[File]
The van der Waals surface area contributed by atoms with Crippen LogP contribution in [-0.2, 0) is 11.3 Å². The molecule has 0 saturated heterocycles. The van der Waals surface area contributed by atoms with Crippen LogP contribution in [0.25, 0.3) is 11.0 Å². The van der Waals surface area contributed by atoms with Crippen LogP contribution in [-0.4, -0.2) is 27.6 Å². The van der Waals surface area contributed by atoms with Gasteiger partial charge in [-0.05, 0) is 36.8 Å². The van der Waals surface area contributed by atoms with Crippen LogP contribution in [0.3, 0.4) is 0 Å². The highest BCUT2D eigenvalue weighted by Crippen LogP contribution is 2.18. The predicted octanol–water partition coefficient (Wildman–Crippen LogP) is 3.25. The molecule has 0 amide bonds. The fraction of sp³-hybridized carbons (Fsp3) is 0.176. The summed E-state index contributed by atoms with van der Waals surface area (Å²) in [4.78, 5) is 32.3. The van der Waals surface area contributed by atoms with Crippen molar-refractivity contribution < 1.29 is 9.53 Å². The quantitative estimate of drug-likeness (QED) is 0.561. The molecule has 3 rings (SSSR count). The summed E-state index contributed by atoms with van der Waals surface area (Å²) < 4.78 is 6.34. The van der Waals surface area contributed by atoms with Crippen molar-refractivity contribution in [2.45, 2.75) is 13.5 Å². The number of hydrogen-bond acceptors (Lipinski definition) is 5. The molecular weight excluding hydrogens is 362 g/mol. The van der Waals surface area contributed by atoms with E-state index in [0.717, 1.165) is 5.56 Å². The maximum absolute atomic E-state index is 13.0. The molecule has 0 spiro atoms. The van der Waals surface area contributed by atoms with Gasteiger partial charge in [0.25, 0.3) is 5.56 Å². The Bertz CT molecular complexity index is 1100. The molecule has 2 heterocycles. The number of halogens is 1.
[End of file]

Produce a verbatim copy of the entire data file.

The van der Waals surface area contributed by atoms with Crippen LogP contribution in [-0.2, 0) is 11.3 Å². The molecule has 0 saturated heterocycles. The van der Waals surface area contributed by atoms with Crippen LogP contribution in [0.25, 0.3) is 11.0 Å². The van der Waals surface area contributed by atoms with Crippen LogP contribution in [-0.4, -0.2) is 27.6 Å². The van der Waals surface area contributed by atoms with Gasteiger partial charge in [-0.05, 0) is 36.8 Å². The van der Waals surface area contributed by atoms with Crippen LogP contribution in [0.3, 0.4) is 0 Å². The highest BCUT2D eigenvalue weighted by Crippen LogP contribution is 2.18. The predicted octanol–water partition coefficient (Wildman–Crippen LogP) is 3.25. The molecule has 0 amide bonds. The fraction of sp³-hybridized carbons (Fsp3) is 0.176. The summed E-state index contributed by atoms with van der Waals surface area (Å²) in [4.78, 5) is 32.3. The van der Waals surface area contributed by atoms with Crippen molar-refractivity contribution < 1.29 is 9.53 Å². The quantitative estimate of drug-likeness (QED) is 0.561. The molecule has 3 rings (SSSR count). The summed E-state index contributed by atoms with van der Waals surface area (Å²) < 4.78 is 6.34. The van der Waals surface area contributed by atoms with Crippen molar-refractivity contribution in [2.45, 2.75) is 13.5 Å². The number of hydrogen-bond acceptors (Lipinski definition) is 5. The molecular weight excluding hydrogens is 362 g/mol. The van der Waals surface area contributed by atoms with E-state index in [0.717, 1.165) is 5.56 Å². The maximum absolute atomic E-state index is 13.0. The molecule has 0 spiro atoms. The van der Waals surface area contributed by atoms with Gasteiger partial charge in [0.25, 0.3) is 5.56 Å². The Bertz CT molecular complexity index is 1100. The molecule has 2 heterocycles. The number of halogens is 1.